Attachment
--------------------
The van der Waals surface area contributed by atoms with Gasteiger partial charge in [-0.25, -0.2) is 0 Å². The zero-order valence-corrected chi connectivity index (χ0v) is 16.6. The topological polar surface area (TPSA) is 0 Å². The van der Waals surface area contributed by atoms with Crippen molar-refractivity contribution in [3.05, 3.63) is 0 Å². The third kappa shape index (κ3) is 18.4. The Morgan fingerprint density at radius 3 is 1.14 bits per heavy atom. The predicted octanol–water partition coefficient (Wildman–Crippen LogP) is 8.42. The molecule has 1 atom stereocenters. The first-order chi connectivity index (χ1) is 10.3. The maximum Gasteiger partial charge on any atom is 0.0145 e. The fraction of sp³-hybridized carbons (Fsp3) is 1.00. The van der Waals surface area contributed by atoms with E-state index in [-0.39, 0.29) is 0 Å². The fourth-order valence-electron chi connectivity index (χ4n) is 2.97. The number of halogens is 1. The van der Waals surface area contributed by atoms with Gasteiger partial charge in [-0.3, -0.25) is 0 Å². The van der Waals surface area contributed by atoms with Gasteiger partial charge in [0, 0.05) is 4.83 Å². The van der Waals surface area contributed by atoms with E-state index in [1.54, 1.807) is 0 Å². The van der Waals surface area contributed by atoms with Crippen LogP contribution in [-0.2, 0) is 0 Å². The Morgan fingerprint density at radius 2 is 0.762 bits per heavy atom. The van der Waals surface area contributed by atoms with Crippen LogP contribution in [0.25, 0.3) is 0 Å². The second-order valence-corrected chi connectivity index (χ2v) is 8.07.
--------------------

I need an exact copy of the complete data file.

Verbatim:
The van der Waals surface area contributed by atoms with Gasteiger partial charge in [-0.25, -0.2) is 0 Å². The zero-order valence-corrected chi connectivity index (χ0v) is 16.6. The topological polar surface area (TPSA) is 0 Å². The van der Waals surface area contributed by atoms with Crippen molar-refractivity contribution in [3.05, 3.63) is 0 Å². The third kappa shape index (κ3) is 18.4. The Morgan fingerprint density at radius 3 is 1.14 bits per heavy atom. The predicted octanol–water partition coefficient (Wildman–Crippen LogP) is 8.42. The molecule has 1 atom stereocenters. The first-order chi connectivity index (χ1) is 10.3. The maximum Gasteiger partial charge on any atom is 0.0145 e. The fraction of sp³-hybridized carbons (Fsp3) is 1.00. The van der Waals surface area contributed by atoms with E-state index in [-0.39, 0.29) is 0 Å². The fourth-order valence-electron chi connectivity index (χ4n) is 2.97. The number of halogens is 1. The van der Waals surface area contributed by atoms with Gasteiger partial charge in [-0.3, -0.25) is 0 Å². The van der Waals surface area contributed by atoms with Gasteiger partial charge in [0, 0.05) is 4.83 Å². The van der Waals surface area contributed by atoms with E-state index in [1.54, 1.807) is 0 Å². The van der Waals surface area contributed by atoms with Crippen LogP contribution in [-0.2, 0) is 0 Å². The Morgan fingerprint density at radius 2 is 0.762 bits per heavy atom. The van der Waals surface area contributed by atoms with Crippen LogP contribution in [0.25, 0.3) is 0 Å². The second-order valence-corrected chi connectivity index (χ2v) is 8.07.